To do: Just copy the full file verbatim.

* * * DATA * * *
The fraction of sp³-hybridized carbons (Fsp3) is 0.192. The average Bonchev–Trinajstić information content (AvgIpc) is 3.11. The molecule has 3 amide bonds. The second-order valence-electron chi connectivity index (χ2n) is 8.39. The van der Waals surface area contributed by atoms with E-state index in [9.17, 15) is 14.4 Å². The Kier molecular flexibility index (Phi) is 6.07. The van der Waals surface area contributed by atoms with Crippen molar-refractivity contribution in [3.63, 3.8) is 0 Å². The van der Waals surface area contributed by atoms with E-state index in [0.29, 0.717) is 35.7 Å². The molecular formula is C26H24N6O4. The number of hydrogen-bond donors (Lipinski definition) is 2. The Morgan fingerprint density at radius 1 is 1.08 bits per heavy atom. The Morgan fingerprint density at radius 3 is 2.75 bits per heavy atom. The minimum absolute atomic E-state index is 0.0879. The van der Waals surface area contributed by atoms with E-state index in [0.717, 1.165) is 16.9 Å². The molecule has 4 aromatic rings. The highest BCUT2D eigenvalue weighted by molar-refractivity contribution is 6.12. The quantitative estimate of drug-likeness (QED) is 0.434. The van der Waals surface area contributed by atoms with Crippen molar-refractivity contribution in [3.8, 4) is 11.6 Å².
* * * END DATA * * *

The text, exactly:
The fraction of sp³-hybridized carbons (Fsp3) is 0.192. The average Bonchev–Trinajstić information content (AvgIpc) is 3.11. The molecule has 3 amide bonds. The second-order valence-electron chi connectivity index (χ2n) is 8.39. The van der Waals surface area contributed by atoms with E-state index in [9.17, 15) is 14.4 Å². The Kier molecular flexibility index (Phi) is 6.07. The van der Waals surface area contributed by atoms with Crippen molar-refractivity contribution in [3.63, 3.8) is 0 Å². The van der Waals surface area contributed by atoms with E-state index in [0.29, 0.717) is 35.7 Å². The molecular formula is C26H24N6O4. The number of hydrogen-bond donors (Lipinski definition) is 2. The Morgan fingerprint density at radius 1 is 1.08 bits per heavy atom. The Morgan fingerprint density at radius 3 is 2.75 bits per heavy atom. The minimum absolute atomic E-state index is 0.0879. The van der Waals surface area contributed by atoms with E-state index in [0.717, 1.165) is 16.9 Å². The molecule has 4 aromatic rings. The highest BCUT2D eigenvalue weighted by molar-refractivity contribution is 6.12. The quantitative estimate of drug-likeness (QED) is 0.434. The van der Waals surface area contributed by atoms with Crippen molar-refractivity contribution in [3.8, 4) is 11.6 Å².